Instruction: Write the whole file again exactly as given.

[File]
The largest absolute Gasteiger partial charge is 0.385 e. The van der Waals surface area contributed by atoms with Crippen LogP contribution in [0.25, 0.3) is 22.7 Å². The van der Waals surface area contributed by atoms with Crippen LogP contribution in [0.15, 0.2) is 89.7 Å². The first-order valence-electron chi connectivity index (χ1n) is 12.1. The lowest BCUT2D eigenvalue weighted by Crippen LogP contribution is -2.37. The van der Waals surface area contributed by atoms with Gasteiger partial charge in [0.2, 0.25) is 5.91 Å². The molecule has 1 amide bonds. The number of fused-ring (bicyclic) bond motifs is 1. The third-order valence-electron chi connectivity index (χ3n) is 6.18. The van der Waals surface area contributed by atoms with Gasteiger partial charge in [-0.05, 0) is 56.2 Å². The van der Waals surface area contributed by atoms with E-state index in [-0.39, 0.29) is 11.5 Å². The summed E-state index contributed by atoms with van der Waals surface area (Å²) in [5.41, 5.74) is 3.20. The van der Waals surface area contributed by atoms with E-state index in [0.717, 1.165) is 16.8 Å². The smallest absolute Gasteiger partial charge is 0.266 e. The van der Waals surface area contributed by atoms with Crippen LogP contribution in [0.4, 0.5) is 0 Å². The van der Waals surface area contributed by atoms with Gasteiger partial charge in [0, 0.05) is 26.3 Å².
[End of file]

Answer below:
The largest absolute Gasteiger partial charge is 0.385 e. The van der Waals surface area contributed by atoms with Crippen LogP contribution in [0.25, 0.3) is 22.7 Å². The van der Waals surface area contributed by atoms with Crippen LogP contribution in [0.15, 0.2) is 89.7 Å². The first-order valence-electron chi connectivity index (χ1n) is 12.1. The lowest BCUT2D eigenvalue weighted by Crippen LogP contribution is -2.37. The van der Waals surface area contributed by atoms with Gasteiger partial charge in [0.2, 0.25) is 5.91 Å². The molecule has 1 amide bonds. The number of fused-ring (bicyclic) bond motifs is 1. The third-order valence-electron chi connectivity index (χ3n) is 6.18. The van der Waals surface area contributed by atoms with Gasteiger partial charge in [-0.05, 0) is 56.2 Å². The van der Waals surface area contributed by atoms with E-state index in [-0.39, 0.29) is 11.5 Å². The summed E-state index contributed by atoms with van der Waals surface area (Å²) in [5.41, 5.74) is 3.20. The van der Waals surface area contributed by atoms with E-state index in [0.717, 1.165) is 16.8 Å². The smallest absolute Gasteiger partial charge is 0.266 e. The van der Waals surface area contributed by atoms with Crippen LogP contribution in [0.4, 0.5) is 0 Å². The van der Waals surface area contributed by atoms with Gasteiger partial charge in [0, 0.05) is 26.3 Å².